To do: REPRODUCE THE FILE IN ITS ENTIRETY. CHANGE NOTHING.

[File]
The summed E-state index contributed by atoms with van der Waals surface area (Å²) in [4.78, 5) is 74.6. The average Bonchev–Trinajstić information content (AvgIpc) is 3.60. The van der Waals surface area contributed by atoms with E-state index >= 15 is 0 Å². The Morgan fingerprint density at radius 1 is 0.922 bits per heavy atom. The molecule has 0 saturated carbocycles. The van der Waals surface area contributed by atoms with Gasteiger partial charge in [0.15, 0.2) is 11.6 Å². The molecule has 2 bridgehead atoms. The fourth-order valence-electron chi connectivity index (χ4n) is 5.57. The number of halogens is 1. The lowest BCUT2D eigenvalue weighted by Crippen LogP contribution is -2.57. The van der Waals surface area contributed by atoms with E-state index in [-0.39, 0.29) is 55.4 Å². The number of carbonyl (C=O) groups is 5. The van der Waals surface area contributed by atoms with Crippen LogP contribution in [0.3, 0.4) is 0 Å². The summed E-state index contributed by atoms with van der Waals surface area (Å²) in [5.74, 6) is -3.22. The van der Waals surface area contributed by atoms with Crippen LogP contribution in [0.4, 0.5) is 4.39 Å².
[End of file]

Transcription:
The summed E-state index contributed by atoms with van der Waals surface area (Å²) in [4.78, 5) is 74.6. The average Bonchev–Trinajstić information content (AvgIpc) is 3.60. The van der Waals surface area contributed by atoms with E-state index >= 15 is 0 Å². The Morgan fingerprint density at radius 1 is 0.922 bits per heavy atom. The molecule has 0 saturated carbocycles. The van der Waals surface area contributed by atoms with Gasteiger partial charge in [0.15, 0.2) is 11.6 Å². The molecule has 2 bridgehead atoms. The fourth-order valence-electron chi connectivity index (χ4n) is 5.57. The number of halogens is 1. The lowest BCUT2D eigenvalue weighted by Crippen LogP contribution is -2.57. The van der Waals surface area contributed by atoms with E-state index in [-0.39, 0.29) is 55.4 Å². The number of carbonyl (C=O) groups is 5. The van der Waals surface area contributed by atoms with Crippen LogP contribution in [0.3, 0.4) is 0 Å². The summed E-state index contributed by atoms with van der Waals surface area (Å²) in [5.74, 6) is -3.22. The van der Waals surface area contributed by atoms with Crippen LogP contribution in [0.4, 0.5) is 4.39 Å².